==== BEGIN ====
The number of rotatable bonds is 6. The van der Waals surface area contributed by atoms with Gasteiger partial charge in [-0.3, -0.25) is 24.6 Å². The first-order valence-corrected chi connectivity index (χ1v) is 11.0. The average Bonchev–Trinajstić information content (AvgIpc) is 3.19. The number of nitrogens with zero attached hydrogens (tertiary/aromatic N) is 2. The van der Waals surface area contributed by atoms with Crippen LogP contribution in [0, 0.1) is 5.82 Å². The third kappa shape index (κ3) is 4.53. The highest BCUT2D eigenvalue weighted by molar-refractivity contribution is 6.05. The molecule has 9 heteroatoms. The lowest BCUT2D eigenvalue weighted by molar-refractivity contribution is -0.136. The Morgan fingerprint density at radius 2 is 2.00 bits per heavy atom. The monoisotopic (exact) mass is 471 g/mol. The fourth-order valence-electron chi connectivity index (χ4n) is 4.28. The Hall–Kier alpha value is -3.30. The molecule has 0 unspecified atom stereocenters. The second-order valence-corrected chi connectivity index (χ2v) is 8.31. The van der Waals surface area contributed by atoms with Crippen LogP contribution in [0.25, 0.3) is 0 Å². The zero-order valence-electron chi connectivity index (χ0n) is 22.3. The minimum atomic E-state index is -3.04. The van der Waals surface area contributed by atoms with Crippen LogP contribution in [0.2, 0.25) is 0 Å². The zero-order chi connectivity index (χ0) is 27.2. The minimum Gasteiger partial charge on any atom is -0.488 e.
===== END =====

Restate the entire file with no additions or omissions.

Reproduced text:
The number of rotatable bonds is 6. The van der Waals surface area contributed by atoms with Gasteiger partial charge in [-0.3, -0.25) is 24.6 Å². The first-order valence-corrected chi connectivity index (χ1v) is 11.0. The average Bonchev–Trinajstić information content (AvgIpc) is 3.19. The number of nitrogens with zero attached hydrogens (tertiary/aromatic N) is 2. The van der Waals surface area contributed by atoms with Crippen LogP contribution in [0, 0.1) is 5.82 Å². The third kappa shape index (κ3) is 4.53. The highest BCUT2D eigenvalue weighted by molar-refractivity contribution is 6.05. The molecule has 9 heteroatoms. The lowest BCUT2D eigenvalue weighted by molar-refractivity contribution is -0.136. The Morgan fingerprint density at radius 2 is 2.00 bits per heavy atom. The monoisotopic (exact) mass is 471 g/mol. The fourth-order valence-electron chi connectivity index (χ4n) is 4.28. The Hall–Kier alpha value is -3.30. The molecule has 0 unspecified atom stereocenters. The second-order valence-corrected chi connectivity index (χ2v) is 8.31. The van der Waals surface area contributed by atoms with Crippen LogP contribution in [0.25, 0.3) is 0 Å². The zero-order valence-electron chi connectivity index (χ0n) is 22.3. The minimum atomic E-state index is -3.04. The van der Waals surface area contributed by atoms with Crippen LogP contribution in [0.2, 0.25) is 0 Å². The zero-order chi connectivity index (χ0) is 27.2. The minimum Gasteiger partial charge on any atom is -0.488 e.